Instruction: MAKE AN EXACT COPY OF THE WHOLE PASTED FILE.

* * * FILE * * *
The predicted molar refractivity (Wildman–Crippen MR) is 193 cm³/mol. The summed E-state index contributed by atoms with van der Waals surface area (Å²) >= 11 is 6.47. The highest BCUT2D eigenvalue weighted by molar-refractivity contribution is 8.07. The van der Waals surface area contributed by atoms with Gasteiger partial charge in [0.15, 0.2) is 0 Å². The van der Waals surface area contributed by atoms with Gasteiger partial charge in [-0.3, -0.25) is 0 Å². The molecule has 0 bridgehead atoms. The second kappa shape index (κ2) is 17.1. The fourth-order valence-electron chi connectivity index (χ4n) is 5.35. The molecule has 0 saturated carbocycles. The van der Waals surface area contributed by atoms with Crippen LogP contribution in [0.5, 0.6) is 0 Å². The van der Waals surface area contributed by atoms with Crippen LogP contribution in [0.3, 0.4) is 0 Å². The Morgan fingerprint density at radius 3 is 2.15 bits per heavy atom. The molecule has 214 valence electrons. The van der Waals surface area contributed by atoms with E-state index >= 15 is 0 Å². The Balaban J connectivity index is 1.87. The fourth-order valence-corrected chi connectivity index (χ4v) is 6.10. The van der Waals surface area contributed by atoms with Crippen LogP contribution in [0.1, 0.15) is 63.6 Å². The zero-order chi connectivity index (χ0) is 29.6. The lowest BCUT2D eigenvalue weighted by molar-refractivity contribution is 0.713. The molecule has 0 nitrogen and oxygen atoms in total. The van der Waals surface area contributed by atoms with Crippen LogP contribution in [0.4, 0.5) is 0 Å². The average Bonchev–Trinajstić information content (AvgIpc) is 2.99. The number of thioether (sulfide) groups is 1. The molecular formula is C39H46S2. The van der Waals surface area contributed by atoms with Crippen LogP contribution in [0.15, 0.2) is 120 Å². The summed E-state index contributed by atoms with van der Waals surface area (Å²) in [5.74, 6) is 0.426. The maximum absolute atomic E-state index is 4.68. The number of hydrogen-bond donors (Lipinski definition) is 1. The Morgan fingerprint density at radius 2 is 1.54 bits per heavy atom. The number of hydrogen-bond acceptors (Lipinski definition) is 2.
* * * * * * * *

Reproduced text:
The predicted molar refractivity (Wildman–Crippen MR) is 193 cm³/mol. The summed E-state index contributed by atoms with van der Waals surface area (Å²) >= 11 is 6.47. The highest BCUT2D eigenvalue weighted by molar-refractivity contribution is 8.07. The van der Waals surface area contributed by atoms with Gasteiger partial charge in [0.15, 0.2) is 0 Å². The van der Waals surface area contributed by atoms with Gasteiger partial charge in [-0.3, -0.25) is 0 Å². The molecule has 0 bridgehead atoms. The second kappa shape index (κ2) is 17.1. The fourth-order valence-electron chi connectivity index (χ4n) is 5.35. The molecule has 0 saturated carbocycles. The van der Waals surface area contributed by atoms with Crippen LogP contribution in [0.5, 0.6) is 0 Å². The van der Waals surface area contributed by atoms with Crippen LogP contribution in [0.3, 0.4) is 0 Å². The Morgan fingerprint density at radius 3 is 2.15 bits per heavy atom. The molecule has 214 valence electrons. The van der Waals surface area contributed by atoms with E-state index >= 15 is 0 Å². The Balaban J connectivity index is 1.87. The fourth-order valence-corrected chi connectivity index (χ4v) is 6.10. The van der Waals surface area contributed by atoms with Crippen LogP contribution in [0.1, 0.15) is 63.6 Å². The zero-order chi connectivity index (χ0) is 29.6. The lowest BCUT2D eigenvalue weighted by molar-refractivity contribution is 0.713. The molecule has 0 nitrogen and oxygen atoms in total. The van der Waals surface area contributed by atoms with Crippen LogP contribution in [0.4, 0.5) is 0 Å². The average Bonchev–Trinajstić information content (AvgIpc) is 2.99. The number of thioether (sulfide) groups is 1. The molecular formula is C39H46S2. The van der Waals surface area contributed by atoms with Crippen LogP contribution in [0.15, 0.2) is 120 Å². The summed E-state index contributed by atoms with van der Waals surface area (Å²) in [5.74, 6) is 0.426. The maximum absolute atomic E-state index is 4.68. The number of hydrogen-bond donors (Lipinski definition) is 1. The Morgan fingerprint density at radius 2 is 1.54 bits per heavy atom. The number of hydrogen-bond acceptors (Lipinski definition) is 2.